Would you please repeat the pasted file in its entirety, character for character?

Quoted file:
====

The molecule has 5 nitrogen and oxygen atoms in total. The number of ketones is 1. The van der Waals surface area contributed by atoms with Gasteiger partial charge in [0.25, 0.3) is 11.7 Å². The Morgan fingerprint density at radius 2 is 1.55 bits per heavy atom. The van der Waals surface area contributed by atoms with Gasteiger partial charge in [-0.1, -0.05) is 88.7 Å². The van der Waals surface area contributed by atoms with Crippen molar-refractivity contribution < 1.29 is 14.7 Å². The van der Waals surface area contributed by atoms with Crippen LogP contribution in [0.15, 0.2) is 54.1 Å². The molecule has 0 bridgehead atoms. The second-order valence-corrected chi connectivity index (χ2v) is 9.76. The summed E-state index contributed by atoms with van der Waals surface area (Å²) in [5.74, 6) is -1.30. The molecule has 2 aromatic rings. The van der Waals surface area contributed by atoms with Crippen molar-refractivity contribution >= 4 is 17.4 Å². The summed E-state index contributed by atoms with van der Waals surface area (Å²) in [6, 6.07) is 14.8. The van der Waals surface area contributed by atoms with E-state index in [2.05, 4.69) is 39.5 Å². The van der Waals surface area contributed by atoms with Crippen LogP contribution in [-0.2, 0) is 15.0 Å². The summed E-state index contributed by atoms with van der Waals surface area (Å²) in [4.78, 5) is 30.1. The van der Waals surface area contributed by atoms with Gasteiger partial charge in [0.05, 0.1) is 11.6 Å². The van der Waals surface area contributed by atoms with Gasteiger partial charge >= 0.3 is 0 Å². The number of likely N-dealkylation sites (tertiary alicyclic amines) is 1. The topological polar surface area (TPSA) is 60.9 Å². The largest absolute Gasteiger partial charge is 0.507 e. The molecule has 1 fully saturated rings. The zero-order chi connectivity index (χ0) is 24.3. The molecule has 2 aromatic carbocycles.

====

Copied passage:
The molecule has 5 nitrogen and oxygen atoms in total. The number of ketones is 1. The van der Waals surface area contributed by atoms with Gasteiger partial charge in [0.25, 0.3) is 11.7 Å². The Morgan fingerprint density at radius 2 is 1.55 bits per heavy atom. The van der Waals surface area contributed by atoms with Gasteiger partial charge in [-0.1, -0.05) is 88.7 Å². The van der Waals surface area contributed by atoms with Crippen molar-refractivity contribution < 1.29 is 14.7 Å². The van der Waals surface area contributed by atoms with Crippen LogP contribution in [0.15, 0.2) is 54.1 Å². The molecule has 0 bridgehead atoms. The second-order valence-corrected chi connectivity index (χ2v) is 9.76. The summed E-state index contributed by atoms with van der Waals surface area (Å²) in [5.74, 6) is -1.30. The molecule has 2 aromatic rings. The van der Waals surface area contributed by atoms with Crippen molar-refractivity contribution >= 4 is 17.4 Å². The summed E-state index contributed by atoms with van der Waals surface area (Å²) in [6, 6.07) is 14.8. The van der Waals surface area contributed by atoms with E-state index in [2.05, 4.69) is 39.5 Å². The van der Waals surface area contributed by atoms with Crippen LogP contribution in [-0.2, 0) is 15.0 Å². The summed E-state index contributed by atoms with van der Waals surface area (Å²) in [4.78, 5) is 30.1. The van der Waals surface area contributed by atoms with Gasteiger partial charge in [0.05, 0.1) is 11.6 Å². The van der Waals surface area contributed by atoms with Gasteiger partial charge >= 0.3 is 0 Å². The number of likely N-dealkylation sites (tertiary alicyclic amines) is 1. The topological polar surface area (TPSA) is 60.9 Å². The largest absolute Gasteiger partial charge is 0.507 e. The molecule has 1 fully saturated rings. The zero-order chi connectivity index (χ0) is 24.3. The molecule has 2 aromatic carbocycles.